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6.5 kw generator question

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  • jdunmyer
    replied
    Doug,
    Here's the entire story: http://www.oldengine.org/members/jdu...t/sep13_01.jpg

    And a pic of the governor:



    and the linkage:



    I removed the return spring from the pump speed control lever, and later added a switch to contact that Heim joint in the middle of the shot above. It's actuated if the speed control is wide-open, as it would be if the belt on the governor broke. The oil pressure switch bypass button also bypasses this switch during startup.

    I forgot to mention, in case you don't know, those stove heating elements are 240 volt, so there's no imbalance.

    Leave a comment:


  • michigan doug
    replied
    Excellent! How did you achieve governor control of the throttle?

    finest regards

    doug

    Leave a comment:


  • jdunmyer
    replied
    Here's how we tested my 10Kw VW Diesel-powered genset:



    That wire has red insulation, it's not red-hot. Note that the assembly is hung from 2 insulating boards for safety. There's a disconnect switch, voltmeter, and clamp-on ammeter in the pic, along with a photo-electric tachometer to check the speed droop.

    Leave a comment:


  • CarlByrns
    replied
    Originally posted by michigan doug View Post
    It has 2 duplex 120V receptacles, and a four prong 220V outlet. It also has a set of 8 amp 12v posts, which I have never used.
    FYI- generally you can't use the 12v output at the same time as the AC output. The breaker(s) will trip.

    Leave a comment:


  • michigan doug
    replied
    The "tone" of the engines changes for a second, but it never sags or sounds like it's lugging. RPMs and voltage are quite stable, you know, for a generator. governor working properly.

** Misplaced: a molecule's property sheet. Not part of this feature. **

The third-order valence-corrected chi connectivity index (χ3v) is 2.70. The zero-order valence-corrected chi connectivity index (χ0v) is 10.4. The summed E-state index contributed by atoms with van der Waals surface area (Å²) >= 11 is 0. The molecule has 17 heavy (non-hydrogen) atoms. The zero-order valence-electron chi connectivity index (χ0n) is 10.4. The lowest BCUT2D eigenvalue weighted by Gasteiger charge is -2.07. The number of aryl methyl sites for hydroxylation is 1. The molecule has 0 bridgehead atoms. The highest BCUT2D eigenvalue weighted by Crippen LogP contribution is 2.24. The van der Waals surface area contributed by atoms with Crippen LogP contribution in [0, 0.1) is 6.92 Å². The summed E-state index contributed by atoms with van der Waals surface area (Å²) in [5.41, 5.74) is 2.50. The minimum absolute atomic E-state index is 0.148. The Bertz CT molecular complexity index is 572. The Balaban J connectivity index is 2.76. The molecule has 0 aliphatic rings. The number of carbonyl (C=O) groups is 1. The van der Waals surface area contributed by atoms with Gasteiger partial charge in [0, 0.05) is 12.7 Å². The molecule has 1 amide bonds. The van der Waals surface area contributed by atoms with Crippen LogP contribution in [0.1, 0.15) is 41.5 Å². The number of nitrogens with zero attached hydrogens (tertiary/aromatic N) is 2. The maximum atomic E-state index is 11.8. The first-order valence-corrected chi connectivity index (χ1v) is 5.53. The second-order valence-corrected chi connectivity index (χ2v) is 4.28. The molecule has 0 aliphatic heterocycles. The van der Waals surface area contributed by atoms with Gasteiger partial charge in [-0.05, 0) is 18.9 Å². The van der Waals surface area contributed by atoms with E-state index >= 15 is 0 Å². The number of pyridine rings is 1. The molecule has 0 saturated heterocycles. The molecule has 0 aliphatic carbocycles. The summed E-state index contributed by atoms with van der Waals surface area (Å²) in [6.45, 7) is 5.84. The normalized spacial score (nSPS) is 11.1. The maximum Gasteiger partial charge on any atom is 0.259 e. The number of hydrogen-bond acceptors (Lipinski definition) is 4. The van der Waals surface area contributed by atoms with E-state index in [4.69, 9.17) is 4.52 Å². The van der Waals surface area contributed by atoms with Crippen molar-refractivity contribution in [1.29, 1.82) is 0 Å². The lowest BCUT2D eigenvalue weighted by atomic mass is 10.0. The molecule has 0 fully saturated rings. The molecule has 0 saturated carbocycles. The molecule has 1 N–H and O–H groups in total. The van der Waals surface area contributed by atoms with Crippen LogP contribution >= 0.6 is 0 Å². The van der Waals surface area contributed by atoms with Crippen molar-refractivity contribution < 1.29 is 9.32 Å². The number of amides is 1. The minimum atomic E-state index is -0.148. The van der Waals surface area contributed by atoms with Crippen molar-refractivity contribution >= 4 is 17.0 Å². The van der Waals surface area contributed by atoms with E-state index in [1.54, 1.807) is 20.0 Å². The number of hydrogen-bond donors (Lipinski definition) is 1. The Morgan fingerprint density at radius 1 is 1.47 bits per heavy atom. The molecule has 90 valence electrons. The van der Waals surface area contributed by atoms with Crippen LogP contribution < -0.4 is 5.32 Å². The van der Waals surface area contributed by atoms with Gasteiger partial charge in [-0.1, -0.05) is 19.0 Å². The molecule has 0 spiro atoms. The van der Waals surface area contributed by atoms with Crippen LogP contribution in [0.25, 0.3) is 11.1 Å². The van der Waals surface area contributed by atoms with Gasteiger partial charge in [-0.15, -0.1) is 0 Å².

Of course, the engineers try to match the powerplant to the alternator, so you're not wasting horsepower with an overly large engine that never works hard, and neither are you wasting alterator power with a big oversized unit that the engine can't push to full capacity.

    I suspect the engine could do more, but we'll never know since the alternator poops out first.

    doug

    doug

    Leave a comment:


  • hermetic
    replied
    If the engine does not display any grunt or slowing before the breaker goes I would suggest the governor is not opening the throttle to pick up the extra power needed for the extra load. I have a 2kva which I use for site lighting, and you can hear the engine tone change every time you add load to it. It slows a little then the governor picks it up and increases the power (opens the throttle) Check the governor is not stuck.
    Phil.

    Leave a comment:


  • jlevie
    replied
    Originally posted by michigan doug View Post
    each leg can carry 20 amps right?

    And each electric heater only draws 10-11 amps. So the gennie will run two heaters all day long, but a third one slightly exceeds the 20 breaker on that leg and off she goes.
    Correct. Since the load is not greatly over a leg's current, it will take a little while for the breaker to trip.

    Leave a comment:


  • lakeside53
    replied
    Originally posted by J Tiers View Post